Other works[edit]

Eszterhas has written several best-selling books, including Hollywood Animal, an autobiography about politics in Hollywood,[16] which superimposes his life as a young immigrant in America on his life as a powerful Hollywood player. A third book, The Devil's Guide to Hollywood, was published in September 2006.[17]

His book Crossbearer: A Memoir of Faith[3] was published in 2008. It tells the story of his return to the Roman Catholic Church and his new-found devotion to God and family after surviving a throat cancer diagnosis in 2001.

Eszterhas wrote a book about his experiences with Mel Gibson and anti-Semitism, titled Heaven and Mel, wherein he portrays[18] Gibson as a man fueled only by hatred, prone to violent outbursts. Among many damning[19] statements is Eszterhas's claim that while staying with Gibson at Gibson's Costa Rican estate to work on a script, he became so afraid of Gibson that he slept with a golf club in hand.

Personal life[edit]

In 1974, Eszterhas married Gerri Javor. They had two children together and divorced in 1994. That same year, Eszterhas married Naomi Bakar, and they had four children.[citation needed] In 1990, Eszterhas learned that his father was then being investigated by the U.S. Department of Justice for writing anti-Semitic propaganda in Hungary during the 1930s and early 1940s. He refused further contact with his father after this revelation, which he later claimed to have regretted, saying "When [my father] was in a Hungarian old-age home, the nurses kept calling and saying, 'He’s dying, and he needs to see you.' Not going was a huge mistake. I’ve asked God to forgive me, but I don’t think I’ll be forgiven."[12]


Unproduced screenplays[edit]

  • The Doctor's Wife based on the novel by Brian Moore for director Karel Reisz (1977)[20]
  • The Plutonium Project - based on the life of Karen Silkwood - for Jane Fonda (1977)[20][24]
  • Rowdy - about the Alaska pipelines - with director Alan J. Pakula (early 1980s)
  • Nark - adapted from one of his own books (early 1980s)
  • City Hall - written with Jim Morgan - sold for a then-record price of $500,000 (early 1980s)
  • Bad Guys (1984) - a thriller for Lorimar[25]
  • Platinum
  • The Bouncer (1980s) - a thriller set at a resort
  • Beat the Eagle (late 1980s)
  • Sacred Cows (1990) - about the US President who has sex with a cow[26]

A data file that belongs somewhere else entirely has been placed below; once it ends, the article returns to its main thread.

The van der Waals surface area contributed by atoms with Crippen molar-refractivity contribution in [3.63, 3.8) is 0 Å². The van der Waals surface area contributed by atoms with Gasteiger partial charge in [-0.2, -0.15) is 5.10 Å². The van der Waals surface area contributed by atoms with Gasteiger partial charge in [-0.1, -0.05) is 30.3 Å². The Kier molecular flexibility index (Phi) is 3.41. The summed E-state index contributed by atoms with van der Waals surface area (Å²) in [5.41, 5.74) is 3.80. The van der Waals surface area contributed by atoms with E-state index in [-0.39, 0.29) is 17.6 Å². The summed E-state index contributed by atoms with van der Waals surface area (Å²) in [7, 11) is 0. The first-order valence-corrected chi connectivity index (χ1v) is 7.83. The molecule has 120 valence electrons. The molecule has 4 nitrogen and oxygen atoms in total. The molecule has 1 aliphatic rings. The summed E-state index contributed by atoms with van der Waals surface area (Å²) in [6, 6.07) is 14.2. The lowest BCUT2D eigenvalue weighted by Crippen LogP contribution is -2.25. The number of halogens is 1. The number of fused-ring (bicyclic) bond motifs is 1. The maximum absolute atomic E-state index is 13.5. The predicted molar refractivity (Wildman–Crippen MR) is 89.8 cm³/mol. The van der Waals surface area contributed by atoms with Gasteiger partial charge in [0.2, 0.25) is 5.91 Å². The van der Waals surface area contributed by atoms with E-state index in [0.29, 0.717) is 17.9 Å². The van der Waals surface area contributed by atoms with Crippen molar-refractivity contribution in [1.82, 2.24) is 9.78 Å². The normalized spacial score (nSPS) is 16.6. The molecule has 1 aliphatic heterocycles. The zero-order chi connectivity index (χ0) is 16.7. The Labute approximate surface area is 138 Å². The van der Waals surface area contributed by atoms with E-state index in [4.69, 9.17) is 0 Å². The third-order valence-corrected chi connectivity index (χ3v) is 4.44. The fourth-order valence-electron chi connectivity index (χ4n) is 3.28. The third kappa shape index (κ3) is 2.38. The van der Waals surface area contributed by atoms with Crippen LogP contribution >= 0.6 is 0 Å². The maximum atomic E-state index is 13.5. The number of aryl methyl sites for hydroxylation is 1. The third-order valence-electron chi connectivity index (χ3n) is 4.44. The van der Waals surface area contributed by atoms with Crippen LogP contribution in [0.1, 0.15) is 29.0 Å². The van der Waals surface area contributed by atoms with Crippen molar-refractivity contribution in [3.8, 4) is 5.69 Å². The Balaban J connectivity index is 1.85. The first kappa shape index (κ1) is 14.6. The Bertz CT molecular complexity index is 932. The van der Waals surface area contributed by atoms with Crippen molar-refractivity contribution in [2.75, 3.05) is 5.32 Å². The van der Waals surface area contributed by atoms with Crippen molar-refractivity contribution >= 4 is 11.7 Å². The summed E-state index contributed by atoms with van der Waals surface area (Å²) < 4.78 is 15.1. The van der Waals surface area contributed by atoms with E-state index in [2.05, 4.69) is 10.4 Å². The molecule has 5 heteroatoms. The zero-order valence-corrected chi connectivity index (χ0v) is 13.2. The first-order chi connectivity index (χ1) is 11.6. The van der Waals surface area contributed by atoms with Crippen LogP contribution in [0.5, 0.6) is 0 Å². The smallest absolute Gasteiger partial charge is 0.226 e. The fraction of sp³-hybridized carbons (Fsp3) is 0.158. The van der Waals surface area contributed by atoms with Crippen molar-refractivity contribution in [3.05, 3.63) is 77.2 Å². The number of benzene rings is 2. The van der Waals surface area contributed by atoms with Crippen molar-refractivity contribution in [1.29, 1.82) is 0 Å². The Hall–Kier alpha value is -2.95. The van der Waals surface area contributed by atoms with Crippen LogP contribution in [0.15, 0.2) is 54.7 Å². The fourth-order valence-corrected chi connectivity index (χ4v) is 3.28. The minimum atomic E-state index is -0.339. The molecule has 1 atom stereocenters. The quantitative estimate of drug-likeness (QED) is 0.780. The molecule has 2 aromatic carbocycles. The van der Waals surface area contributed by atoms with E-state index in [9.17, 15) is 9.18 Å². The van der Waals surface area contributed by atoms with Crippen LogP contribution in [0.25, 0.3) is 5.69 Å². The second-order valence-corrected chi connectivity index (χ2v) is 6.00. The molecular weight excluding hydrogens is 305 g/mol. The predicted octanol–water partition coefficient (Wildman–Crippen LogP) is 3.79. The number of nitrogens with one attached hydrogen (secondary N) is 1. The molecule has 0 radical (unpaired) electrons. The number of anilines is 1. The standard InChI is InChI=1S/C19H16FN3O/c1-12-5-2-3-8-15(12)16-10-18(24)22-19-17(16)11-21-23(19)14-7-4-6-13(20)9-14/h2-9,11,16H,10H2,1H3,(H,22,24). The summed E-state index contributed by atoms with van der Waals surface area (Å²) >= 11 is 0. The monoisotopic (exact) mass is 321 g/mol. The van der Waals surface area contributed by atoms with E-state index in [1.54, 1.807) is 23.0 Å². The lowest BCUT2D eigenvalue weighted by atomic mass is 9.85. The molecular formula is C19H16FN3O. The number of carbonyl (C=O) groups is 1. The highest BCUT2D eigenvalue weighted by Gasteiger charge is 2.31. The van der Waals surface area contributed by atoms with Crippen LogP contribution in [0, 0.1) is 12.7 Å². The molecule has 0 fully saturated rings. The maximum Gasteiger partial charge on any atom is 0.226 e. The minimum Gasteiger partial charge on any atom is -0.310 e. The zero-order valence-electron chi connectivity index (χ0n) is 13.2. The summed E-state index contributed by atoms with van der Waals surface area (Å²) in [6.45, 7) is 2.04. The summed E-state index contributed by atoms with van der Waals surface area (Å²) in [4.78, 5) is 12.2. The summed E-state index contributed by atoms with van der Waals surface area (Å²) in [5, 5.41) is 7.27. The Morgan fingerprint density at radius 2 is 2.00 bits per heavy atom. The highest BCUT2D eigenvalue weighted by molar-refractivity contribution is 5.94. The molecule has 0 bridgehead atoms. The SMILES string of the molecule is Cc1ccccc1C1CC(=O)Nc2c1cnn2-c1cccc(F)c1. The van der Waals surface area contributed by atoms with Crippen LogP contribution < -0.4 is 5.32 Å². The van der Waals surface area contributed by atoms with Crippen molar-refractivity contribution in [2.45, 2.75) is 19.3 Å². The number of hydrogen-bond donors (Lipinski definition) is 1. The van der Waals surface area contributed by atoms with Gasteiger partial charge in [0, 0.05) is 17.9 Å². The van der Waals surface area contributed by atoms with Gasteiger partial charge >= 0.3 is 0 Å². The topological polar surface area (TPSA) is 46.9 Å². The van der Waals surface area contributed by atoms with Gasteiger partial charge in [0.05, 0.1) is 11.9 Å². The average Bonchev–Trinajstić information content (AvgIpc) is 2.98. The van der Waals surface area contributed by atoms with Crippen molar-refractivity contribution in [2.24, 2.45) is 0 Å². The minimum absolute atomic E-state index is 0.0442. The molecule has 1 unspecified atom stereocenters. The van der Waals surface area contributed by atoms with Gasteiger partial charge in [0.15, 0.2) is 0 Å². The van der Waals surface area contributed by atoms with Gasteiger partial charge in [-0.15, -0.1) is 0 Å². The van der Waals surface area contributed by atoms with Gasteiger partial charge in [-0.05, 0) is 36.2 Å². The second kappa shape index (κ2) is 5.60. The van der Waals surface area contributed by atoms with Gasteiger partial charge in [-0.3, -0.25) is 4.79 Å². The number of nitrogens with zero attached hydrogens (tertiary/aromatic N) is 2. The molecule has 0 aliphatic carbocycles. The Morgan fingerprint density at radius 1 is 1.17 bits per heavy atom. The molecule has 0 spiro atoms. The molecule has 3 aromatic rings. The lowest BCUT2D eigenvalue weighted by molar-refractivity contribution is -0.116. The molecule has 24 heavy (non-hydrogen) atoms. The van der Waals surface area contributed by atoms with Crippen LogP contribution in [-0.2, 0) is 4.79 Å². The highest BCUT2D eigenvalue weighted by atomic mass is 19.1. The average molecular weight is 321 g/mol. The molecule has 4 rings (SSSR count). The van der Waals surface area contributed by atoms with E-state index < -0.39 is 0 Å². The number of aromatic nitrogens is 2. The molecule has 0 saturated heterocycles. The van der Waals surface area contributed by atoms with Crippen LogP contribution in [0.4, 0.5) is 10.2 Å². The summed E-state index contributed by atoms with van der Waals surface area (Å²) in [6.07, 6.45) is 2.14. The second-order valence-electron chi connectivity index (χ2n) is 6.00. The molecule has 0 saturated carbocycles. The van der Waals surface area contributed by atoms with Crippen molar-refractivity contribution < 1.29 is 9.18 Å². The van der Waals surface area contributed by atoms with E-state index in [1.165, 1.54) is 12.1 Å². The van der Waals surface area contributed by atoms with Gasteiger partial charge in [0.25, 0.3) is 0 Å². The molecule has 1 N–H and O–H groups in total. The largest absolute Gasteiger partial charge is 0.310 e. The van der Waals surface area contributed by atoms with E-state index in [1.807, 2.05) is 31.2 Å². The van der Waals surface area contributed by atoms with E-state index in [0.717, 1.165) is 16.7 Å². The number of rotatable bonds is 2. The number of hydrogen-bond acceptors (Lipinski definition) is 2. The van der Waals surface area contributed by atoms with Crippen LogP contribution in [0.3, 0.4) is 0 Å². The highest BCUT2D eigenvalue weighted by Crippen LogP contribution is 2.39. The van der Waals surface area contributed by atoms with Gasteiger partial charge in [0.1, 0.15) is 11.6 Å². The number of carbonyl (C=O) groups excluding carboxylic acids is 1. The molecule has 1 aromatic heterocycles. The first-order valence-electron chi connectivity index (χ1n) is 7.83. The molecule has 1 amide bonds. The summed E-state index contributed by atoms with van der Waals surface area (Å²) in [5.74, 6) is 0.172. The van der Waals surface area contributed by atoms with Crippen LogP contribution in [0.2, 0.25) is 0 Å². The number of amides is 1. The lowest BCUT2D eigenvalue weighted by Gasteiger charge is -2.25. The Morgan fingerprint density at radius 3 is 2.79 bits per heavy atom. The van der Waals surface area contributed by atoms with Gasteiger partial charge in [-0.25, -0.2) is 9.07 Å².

• Original Sin (1991) - woman who enlists a talk show host to put her on his show to find an ex-lover. The lover in question shows up, and our heroine is soon involved with both him and the talk show host.
  • Reliable Sources (1990s) - about a young reporter whose actions covering a story leads to someone losing their life. Based on an experience Eszterhaus had while a young journalist.
  • Male Pattern Baldness (1990s)
  • Foreplay (1994)[27]
  • Gangland (1994) - biopic of John Gotti[28]
  • Die Shot
  • The Maccabees (2012) - film for Mel Gibson



  1. ^ a b "Joe Eszterhas Biography (1944-)". Retrieved 2010-10-07. 
  2. ^ Chutkow, Paul (December 24, 1989). "From the 'Music Box' Emerges the Nazi Demon". The New York Times. 
  3. ^ a b c Joe Esztherhas (2008). Crossbearer: a memoir of faith. St. Martin's Press. ISBN 978-0-312-38596-5. OCLC 213300974. 
  4. ^ "National Book Awards - 1975". National Book Foundation. Retrieved 2016-11-25. 
  5. ^ a b Cantrell et al. v.Forest City Publishing Co. et al., 419 245 (U.S.(1974)).
  6. ^ Joe Eszterhas (Aug 4, 1968). "Legacy of the Silver Bridge". the Plain Dealer Sunday Magazine. p. 32, col.1. 
  7. ^ Letters of Note: Tuesday, 23 October 2012
  8. ^ Wiser, Paige. "The beauty of 'Showgirls'", Chicago Sun-Times, July 27, 2004
  9. ^ "MGM's official page for Showgirls DVD". 2007-04-28. Archived from the original on 2007-04-28. Retrieved 2010-11-25. 
  10. ^ a b "The Joe Eszterhas ‘Maccabees’ Script: Bloody Butchery, Heroic Jews," Sharon Waxman, The Wrap, April 16, 2012. Accessed August 8, 2012
  11. ^ Jewish Leaders Slam Mel Gibson and Warner Bros. for Judah Maccabee Movie.
  12. ^ a b Andrew Goldman (February 2, 2012). "Joe Eszterhas Sure Cleaned Up". New York Times. 
  13. ^ "Joe Eszterhas' Letter to Mel Gibson". The Wrap. April 11, 2012. 
  14. ^ Eszterhas and Gibson part ways on Maccabees.
  15. ^ Rabin, Nathan (August 21, 2012). "Joe Eszterhas' Heaven And Mel: proof he and Mel Gibson deserve each other". The A.V. Club. Retrieved September 20, 2016. 
  16. ^ Eszterhas, Joe (2004). Hollywood Animal. Alfred A. Knopf. ISBN 0-375-41355-3. 
  17. ^ Eszterhas, Joe (2006). The Devil's Guide to Hollywood: The Screenwriter as God!. (U.K. edition) Gerald Duckworth and Company Ltd. ISBN 978-0-7156-3670-1. 
  18. ^ Eszterhas, Joe (2012). Heaven and Mel, Amazon Kindle Single. ASIN B0087PTQ96
  19. ^ Joe Eszterhas' interview on The Howard Stern Show, June 27th, 2012
  20. ^ a b c Stallone Wins Heavyweight-Purse Kilday, Gregg. Los Angeles Times (1923-Current File) [Los Angeles, Calif] 02 Apr 1977: b6.
  21. ^ FILM CLIPS: Tony Bill's Open Door Policy Lee, Grant. Los Angeles Times (1923-Current File) [Los Angeles, Calif] 28 May 1977: b6
  22. ^ Bucks and Blondes: Joe Eszterhas Lives The Big Dream: Joe Eszterhas Lives the Dream By MAUREEN DOWDLOS ANGELES. New York Times (1923-Current file) [New York, N.Y] 30 May 1993: H9.
  23. ^ Paramount & Eszterhas: Not Your Basic Movie Deal The Washington Post (1974-Current file) [Washington, D.C] 11 Nov 1992: B3.
  24. ^ The Detour in the Path of 'Silkwood': Movies A Legal Battle of Constitutional Rights in 'Silkwood' 'Silkwood' Snarled in Legal Battle Laskos, Andrew. Los Angeles Times (1923-Current File) [Los Angeles, Calif] 10 Apr 1977: n1.
  25. ^ NAACP VOTES TO STAY ON 'QUIET DIPLOMACY' PATH: FILM CLIPS London, Michael. Los Angeles Times (1923-Current File) [Los Angeles, Calif] 19 Dec 1984: k1.
  26. ^
  27. ^
  28. ^